At the end of each January we commemorate "Sanctity of Life" Sunday and focus our attention on the tragic number of abortions in the United States and elsewhere throughout the world. It's a time when we again recoil from the realization that the highest abortion rates, as far as we know, occur in "Orthodox" countries. It seems appropriate, then, to consider once more the "status of the unborn," and prevailing attitudes in our own country that permit and even encourage the destruction of the not-yet-born.
When the House of Representatives approved the "fetal protection bill" on April 26, 2001, the non-voting Democratic representative from the nations' capital, Eleanor Holmes Norton, was reported by MSN News as calling the bill "clearly unconstitutional." She specified the reason for her judgment as follows: the bill "defines the fetus as a person in direct, in-your-face violation of Roe v. Wade." That piece of legislation, crafted by the late Justice Harry Blackmun, claimed that "the word 'person' as used in the Fourteenth Amendment, does not include the unborn."
In a similar denunciation of the fetal protection bill, NARAL (the National Abortion Rights and Reproductive Action League), joined by Planned Parenthood and other pro-choice groups, declared that the legislation would give the fetus rights "separate and equal to those of a woman and worthy of legal protection...."
As clearly as Roe v. Wade itself, the fetal protection bill forced us to consider once again the status, both legal and moral, of the unborn human from conception to birth.
Ostensibly, the bill aimed only to make it a crime to harm or to kill the fetus of a pregnant woman during a violent offense committed against her person. The perpetrator could, in other words, be charged with two separate crimes, one against the woman herself, and a second against the child she is carrying. In effect, this legislation simply laid out in modern terms what the ancient Israelites accepted as law over three thousand years ago: "When men strive together, and hurt a woman with child, so that there is a miscarriage, and yet no harm follows, the one who hurt her shall be fined....If any harm follows, then you shall give life for life, eye for eye, tooth for tooth... (Exodus 21:22f).
Scholars do not agree on who exactly receives the harm in this passage. One reading understands the child to be dead because of the miscarriage, so concern is only for the woman. In this case, it could be argued that the fetus has no legal status. Another reading holds that the passage speaks of an act that leads to premature birth, and that the harm in question refers to the child. If this reading is correct, the unborn child is recognized implicitly as being fully human and worthy of legal protection.
In any case, the Septuagint or Greek translation of the Old Testament, dating from the third century B.C., clearly understands the object of harm to be the unborn child. A distinction is made between a "formed" and an "unformed" fetus: If the child is born in an "unformed" state, the person who struck the blow must pay a fine determined by the woman's husband. If the child is formed, however, the offender will suffer damages equivalent to those suffered by the child, including death.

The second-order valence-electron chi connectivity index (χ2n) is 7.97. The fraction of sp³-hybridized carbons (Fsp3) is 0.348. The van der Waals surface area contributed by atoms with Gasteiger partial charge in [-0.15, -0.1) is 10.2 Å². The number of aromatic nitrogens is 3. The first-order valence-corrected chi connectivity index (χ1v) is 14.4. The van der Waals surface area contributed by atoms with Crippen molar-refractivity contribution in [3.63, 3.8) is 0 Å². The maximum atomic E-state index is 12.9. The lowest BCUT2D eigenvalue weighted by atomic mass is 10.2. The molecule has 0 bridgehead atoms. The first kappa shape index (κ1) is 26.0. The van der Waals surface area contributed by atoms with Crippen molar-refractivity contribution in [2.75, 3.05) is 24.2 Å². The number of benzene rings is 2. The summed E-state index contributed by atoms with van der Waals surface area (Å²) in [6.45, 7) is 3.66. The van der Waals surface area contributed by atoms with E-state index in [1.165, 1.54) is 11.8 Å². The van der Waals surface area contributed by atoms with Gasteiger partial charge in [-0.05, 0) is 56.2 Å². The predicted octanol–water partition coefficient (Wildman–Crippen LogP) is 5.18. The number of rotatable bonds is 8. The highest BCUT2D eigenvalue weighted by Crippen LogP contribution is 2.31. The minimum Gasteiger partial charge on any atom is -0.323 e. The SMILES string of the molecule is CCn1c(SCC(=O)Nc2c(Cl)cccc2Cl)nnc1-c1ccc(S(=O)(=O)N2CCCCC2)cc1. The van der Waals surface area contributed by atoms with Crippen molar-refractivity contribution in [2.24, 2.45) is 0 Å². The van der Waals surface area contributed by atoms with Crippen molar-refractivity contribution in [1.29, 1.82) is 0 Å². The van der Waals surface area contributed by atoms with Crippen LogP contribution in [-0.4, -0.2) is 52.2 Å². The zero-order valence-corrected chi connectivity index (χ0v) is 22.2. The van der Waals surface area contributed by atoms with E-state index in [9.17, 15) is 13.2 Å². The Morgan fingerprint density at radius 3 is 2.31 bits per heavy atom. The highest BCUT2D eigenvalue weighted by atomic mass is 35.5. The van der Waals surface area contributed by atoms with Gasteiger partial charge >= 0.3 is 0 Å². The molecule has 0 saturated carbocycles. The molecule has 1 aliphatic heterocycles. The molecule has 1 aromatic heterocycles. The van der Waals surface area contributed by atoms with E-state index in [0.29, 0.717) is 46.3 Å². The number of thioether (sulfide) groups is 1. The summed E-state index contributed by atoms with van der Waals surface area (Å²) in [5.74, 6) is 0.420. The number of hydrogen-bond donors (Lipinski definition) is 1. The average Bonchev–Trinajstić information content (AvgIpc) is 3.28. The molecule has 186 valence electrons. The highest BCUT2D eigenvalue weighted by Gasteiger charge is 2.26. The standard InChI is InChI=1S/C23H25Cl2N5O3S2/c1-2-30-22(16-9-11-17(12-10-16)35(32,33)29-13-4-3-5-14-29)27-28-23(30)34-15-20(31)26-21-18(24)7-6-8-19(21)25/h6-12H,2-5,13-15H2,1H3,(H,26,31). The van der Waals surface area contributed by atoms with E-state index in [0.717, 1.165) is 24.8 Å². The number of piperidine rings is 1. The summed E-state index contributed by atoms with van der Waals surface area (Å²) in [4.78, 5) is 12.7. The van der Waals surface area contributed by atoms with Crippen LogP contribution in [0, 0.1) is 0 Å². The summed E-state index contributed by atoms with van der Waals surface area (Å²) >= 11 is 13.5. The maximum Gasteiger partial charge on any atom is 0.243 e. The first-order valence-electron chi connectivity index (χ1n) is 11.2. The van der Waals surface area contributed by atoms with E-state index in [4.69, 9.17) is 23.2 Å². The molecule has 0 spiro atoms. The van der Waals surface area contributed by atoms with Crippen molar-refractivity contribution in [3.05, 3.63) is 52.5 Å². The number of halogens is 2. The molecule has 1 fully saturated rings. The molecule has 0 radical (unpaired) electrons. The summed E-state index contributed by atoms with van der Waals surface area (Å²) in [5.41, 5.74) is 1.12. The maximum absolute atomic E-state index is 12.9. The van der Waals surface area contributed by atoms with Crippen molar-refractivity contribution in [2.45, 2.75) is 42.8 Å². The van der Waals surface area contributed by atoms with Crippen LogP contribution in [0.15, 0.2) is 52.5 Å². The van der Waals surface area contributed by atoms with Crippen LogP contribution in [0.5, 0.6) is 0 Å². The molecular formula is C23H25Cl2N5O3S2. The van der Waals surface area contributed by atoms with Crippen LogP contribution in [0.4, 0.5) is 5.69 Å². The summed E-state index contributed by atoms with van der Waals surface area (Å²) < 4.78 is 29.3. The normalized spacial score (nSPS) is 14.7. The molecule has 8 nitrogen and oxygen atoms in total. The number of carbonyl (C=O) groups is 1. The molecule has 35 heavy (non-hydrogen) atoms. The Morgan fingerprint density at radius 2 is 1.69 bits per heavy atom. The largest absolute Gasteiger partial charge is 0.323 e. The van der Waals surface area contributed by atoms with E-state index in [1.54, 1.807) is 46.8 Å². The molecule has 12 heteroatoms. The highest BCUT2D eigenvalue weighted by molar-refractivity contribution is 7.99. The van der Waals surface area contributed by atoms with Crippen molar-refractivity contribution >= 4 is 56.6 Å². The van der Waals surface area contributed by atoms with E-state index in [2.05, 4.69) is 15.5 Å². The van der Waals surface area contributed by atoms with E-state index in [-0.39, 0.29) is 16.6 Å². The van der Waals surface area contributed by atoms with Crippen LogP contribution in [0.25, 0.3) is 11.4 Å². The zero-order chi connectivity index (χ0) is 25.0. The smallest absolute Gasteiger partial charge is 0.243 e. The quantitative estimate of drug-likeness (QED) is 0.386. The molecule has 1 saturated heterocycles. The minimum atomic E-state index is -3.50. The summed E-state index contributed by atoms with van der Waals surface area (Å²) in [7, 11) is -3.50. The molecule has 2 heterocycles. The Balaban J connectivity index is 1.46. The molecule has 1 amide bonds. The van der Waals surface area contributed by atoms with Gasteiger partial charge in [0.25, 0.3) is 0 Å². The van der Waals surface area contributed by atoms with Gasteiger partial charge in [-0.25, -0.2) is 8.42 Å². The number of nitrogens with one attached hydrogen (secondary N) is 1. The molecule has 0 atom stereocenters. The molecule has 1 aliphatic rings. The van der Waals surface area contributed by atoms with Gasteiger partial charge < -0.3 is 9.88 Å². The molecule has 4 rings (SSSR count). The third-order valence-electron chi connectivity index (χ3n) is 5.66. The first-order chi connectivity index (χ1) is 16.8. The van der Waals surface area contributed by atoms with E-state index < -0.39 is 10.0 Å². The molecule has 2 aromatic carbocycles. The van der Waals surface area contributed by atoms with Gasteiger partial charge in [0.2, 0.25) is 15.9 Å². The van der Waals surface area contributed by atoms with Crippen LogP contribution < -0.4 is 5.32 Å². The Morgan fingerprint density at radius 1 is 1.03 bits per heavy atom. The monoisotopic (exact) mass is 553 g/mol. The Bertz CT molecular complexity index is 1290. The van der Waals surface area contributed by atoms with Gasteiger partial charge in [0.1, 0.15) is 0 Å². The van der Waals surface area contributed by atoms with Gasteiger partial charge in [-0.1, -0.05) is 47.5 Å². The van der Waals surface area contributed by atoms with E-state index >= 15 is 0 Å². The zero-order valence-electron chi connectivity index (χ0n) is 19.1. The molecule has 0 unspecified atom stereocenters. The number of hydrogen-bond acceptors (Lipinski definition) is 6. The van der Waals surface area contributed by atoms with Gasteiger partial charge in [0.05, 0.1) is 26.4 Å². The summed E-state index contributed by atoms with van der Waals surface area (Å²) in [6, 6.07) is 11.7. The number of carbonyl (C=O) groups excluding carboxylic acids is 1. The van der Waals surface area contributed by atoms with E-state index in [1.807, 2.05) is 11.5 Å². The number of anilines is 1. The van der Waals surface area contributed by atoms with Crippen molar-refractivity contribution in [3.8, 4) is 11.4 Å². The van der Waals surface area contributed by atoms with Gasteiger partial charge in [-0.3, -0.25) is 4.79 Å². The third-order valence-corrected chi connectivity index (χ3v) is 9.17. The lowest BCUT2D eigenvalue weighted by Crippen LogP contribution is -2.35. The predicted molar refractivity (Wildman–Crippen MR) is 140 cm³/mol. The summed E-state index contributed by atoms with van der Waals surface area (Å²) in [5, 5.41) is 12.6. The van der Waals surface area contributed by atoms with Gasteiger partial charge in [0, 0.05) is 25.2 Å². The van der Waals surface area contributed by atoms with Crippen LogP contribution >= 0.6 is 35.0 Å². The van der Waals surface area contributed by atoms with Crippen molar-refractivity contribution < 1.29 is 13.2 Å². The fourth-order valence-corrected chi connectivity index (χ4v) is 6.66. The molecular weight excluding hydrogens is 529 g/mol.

According to Israelite law, then, provoking the fatal miscarriage of a near full-term fetus merits the death penalty.
This ancient legislation is part of the Book of the Covenant that has shaped Jewish and Christian moral perspectives to the present day. Israel's moral vision was transformed and elevated by Christ, who called in the Sermon on the Mount (Mt 5-7) and elsewhere for what has been called a "greater righteousness" than that of the Pharisees. Yet Christ's New Law stands in full continuity with the Law of Moses.
Science and politics often mix no better than oil and water. Although embryology may confirm that human life exists both genetically and developmentally from conception, concern to placate "pro-choice" advocates has led all three branches of government to preserve the "right" even to such late-term procedures as "partial-birth abortion," an act of undisguised barbarity.
While many abortion opponents are trying to overturn Roe v. Wade and similar legislation, working as it were from the bottom up, it may prove more effective to reverse course and begin with the most egregious practices in the abortion business. President Bush has expressed clear opposition to partial-birth abortions. If they could be outlawed, then this would go a long way toward confirming what Jewish and Christian traditions have always known: that life in the womb is human life, worthy of legal protection. Then it would be necessary to work incrementally backward, eventually to eradicate from the public's mind the false distinction between "child," "fetus" and "embryo."
Science operates on the basis of knowledge; politics, on the basis of pressure. It is up to each of us, in appropriate and peaceful but very firm and relentless ways, to apply that pressure. Then eventually we may make it beyond this tragic moment in our history, marked by a level of self-interest that allows incipient human life to be sacrificed in the interests of cloning, the harvesting of embryonic stem cells, and partial-birth infanticide. Then finally we might acknowledge and affirm, through public policy as much as through religious conviction, that the "status of the embryo" is none other than the status we enjoy ourselves, as citizens endowed with certain inalienable rights, and as persons endowed with the Image of God.
The Very Reverend John Breck is a professor of Biblical Interpretation and Ethics at the St. Sergius Orthodox Theological Institute in Paris. This article is reprinted withthe permission of the author.
January 19, 2003 is Sanctity of Life Sunday. For parish resources go to the Orthodox Church in America website.